More and more companies are increasingly realizing the opportunities that the virtual space can bring to consumers and their business, and this includes luxury corporations as well. Over the years, the fashion industry in particular has always adapted to new trends, with brands advertising themselves as ahead of the curve, exploring new ideas that excite consumers. Adidas has a product installation titled the “adiVerse” – a virtual showcase of over 4,000 shoes that the brand has installed in some of its flagship stores. Ideas like this have a lot of potential not just for luxury brands to utilize, but any e-commerce business can follow suit with this type of approach. Brands like Prada are even using virtual models and influencers to promote their product lines. Recently, Prada launched a new ad campaign for their signature Candy perfume, using a digital model to front the campaign’s pictures and videos. Using “virtual influencers” for ad campaigns isn’t anything particularly new, but as we start heading into the metaverse, expect to see this becoming much more common in the future.
Not only are fashion brands jumping into the virtual space, but now premium car manufacturers are making their way into this arena as well. An example is the recent announcement of the Rolls-Royce Mayfair Ghost NFT. London-based design and production studio Impossible Brief, and NFT marketplace VooVoo, partnered to release a digital asset of a one-of-one Rolls-Royce that, when purchased, will be sold with the physical car as well.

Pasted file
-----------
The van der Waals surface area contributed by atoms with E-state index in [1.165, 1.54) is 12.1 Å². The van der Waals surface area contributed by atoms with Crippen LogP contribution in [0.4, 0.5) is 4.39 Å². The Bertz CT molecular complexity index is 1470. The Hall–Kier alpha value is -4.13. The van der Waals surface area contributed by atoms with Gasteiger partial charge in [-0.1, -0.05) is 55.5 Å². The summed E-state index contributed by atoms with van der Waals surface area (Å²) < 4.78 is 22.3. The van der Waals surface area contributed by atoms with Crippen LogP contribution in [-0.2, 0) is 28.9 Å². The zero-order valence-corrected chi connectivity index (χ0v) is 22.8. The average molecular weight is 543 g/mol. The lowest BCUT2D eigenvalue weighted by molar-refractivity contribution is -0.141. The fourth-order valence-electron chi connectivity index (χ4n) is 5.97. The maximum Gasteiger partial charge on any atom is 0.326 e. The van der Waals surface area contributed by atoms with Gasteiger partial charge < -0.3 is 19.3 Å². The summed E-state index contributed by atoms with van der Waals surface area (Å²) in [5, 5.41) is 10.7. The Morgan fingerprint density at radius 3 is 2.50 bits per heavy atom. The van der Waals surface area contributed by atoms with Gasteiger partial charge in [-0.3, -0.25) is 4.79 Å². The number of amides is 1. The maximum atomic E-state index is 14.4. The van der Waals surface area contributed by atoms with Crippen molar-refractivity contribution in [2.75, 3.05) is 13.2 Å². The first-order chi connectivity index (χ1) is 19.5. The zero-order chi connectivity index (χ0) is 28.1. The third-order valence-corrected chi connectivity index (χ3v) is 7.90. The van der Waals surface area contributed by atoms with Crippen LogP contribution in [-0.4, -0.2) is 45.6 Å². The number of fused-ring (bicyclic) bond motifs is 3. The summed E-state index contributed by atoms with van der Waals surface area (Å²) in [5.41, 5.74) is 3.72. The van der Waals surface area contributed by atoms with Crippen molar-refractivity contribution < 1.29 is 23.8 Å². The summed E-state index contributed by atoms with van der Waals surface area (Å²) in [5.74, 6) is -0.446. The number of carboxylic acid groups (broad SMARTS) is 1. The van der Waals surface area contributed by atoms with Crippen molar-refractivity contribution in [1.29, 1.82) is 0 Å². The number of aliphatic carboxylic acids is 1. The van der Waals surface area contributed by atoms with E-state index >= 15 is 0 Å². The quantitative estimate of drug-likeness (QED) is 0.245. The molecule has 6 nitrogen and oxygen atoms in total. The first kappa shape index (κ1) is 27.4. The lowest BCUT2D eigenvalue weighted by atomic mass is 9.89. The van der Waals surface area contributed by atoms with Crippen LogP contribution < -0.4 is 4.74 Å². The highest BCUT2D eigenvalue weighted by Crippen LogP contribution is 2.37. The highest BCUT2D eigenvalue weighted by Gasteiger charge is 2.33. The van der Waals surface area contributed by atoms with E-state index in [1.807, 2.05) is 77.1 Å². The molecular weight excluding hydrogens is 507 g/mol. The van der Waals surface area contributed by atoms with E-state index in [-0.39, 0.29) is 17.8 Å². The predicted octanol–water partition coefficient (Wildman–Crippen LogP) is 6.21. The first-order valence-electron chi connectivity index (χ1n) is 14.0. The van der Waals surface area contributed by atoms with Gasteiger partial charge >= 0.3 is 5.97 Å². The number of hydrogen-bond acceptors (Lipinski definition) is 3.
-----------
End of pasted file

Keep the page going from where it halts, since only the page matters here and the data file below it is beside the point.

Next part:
Utilizing NFTs to their advantage seems to be the first step for many brands, who can additionally ensure whoever purchases it owns the rights to the product. There have been plenty of auctions for NFTs in recent times, including an auction at Christie’s earlier this year that sold an NFT for $69 million by artist Beeple. Sotheby’s also recently held an online crypto auction featuring two Banksy pieces, that could only be bought using cryptocurrency. Crypto offers many benefits that traditional money doesn’t have, like faster and cheaper payment options that don’t require personal details. It’s also said to be more secure, and it’s a decentralized form of currency, so it relies on user autonomy rather than having government agencies be in control of your money. Bitcoin and other cryptocurrencies are subsequently booming, and some companies are already starting to ask to be paid in crypto instead of traditional money.
The worlds of tech and luxury are starting to merge, and it’s exciting to see how far this will go in the future – a future where these new ideas can help us experience what we already love in entirely new ways.
Images above courtesy of ThinkHub Studio, Skipper SR, McKaya, Damien Hirst, Science Ltd, DACS 2021, Mundissima, Iryna Imago, Dimbar, Rolls-Royce Motor Cars, Impossible Brief, VooVoo, and Marc Bruxelle.